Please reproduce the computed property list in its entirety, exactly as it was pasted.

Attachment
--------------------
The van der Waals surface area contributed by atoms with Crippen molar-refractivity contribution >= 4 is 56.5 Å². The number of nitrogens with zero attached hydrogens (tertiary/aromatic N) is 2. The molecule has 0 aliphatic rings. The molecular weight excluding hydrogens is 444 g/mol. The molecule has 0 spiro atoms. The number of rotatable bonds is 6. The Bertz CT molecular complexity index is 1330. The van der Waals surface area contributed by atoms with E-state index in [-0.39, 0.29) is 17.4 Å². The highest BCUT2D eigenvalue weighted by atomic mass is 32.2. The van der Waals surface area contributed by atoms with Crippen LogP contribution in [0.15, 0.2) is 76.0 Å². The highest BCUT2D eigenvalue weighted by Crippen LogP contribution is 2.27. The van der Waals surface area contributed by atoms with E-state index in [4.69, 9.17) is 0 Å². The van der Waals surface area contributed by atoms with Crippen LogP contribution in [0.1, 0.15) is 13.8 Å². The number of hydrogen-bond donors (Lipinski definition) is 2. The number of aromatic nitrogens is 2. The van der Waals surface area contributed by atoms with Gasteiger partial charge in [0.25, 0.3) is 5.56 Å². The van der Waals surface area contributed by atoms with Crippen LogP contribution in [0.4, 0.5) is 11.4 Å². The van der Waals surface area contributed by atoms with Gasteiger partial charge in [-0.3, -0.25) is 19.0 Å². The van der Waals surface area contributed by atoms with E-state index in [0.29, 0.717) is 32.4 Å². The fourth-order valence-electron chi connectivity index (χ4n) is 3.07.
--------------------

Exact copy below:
The van der Waals surface area contributed by atoms with Crippen molar-refractivity contribution >= 4 is 56.5 Å². The number of nitrogens with zero attached hydrogens (tertiary/aromatic N) is 2. The molecule has 0 aliphatic rings. The molecular weight excluding hydrogens is 444 g/mol. The molecule has 0 spiro atoms. The number of rotatable bonds is 6. The Bertz CT molecular complexity index is 1330. The van der Waals surface area contributed by atoms with E-state index in [-0.39, 0.29) is 17.4 Å². The highest BCUT2D eigenvalue weighted by atomic mass is 32.2. The van der Waals surface area contributed by atoms with Crippen LogP contribution in [0.15, 0.2) is 76.0 Å². The highest BCUT2D eigenvalue weighted by Crippen LogP contribution is 2.27. The van der Waals surface area contributed by atoms with E-state index in [4.69, 9.17) is 0 Å². The van der Waals surface area contributed by atoms with Crippen LogP contribution in [0.1, 0.15) is 13.8 Å². The number of hydrogen-bond donors (Lipinski definition) is 2. The number of aromatic nitrogens is 2. The van der Waals surface area contributed by atoms with Gasteiger partial charge in [0.25, 0.3) is 5.56 Å². The van der Waals surface area contributed by atoms with Crippen LogP contribution in [0.4, 0.5) is 11.4 Å². The van der Waals surface area contributed by atoms with Gasteiger partial charge in [-0.3, -0.25) is 19.0 Å². The van der Waals surface area contributed by atoms with E-state index in [0.29, 0.717) is 32.4 Å². The fourth-order valence-electron chi connectivity index (χ4n) is 3.07.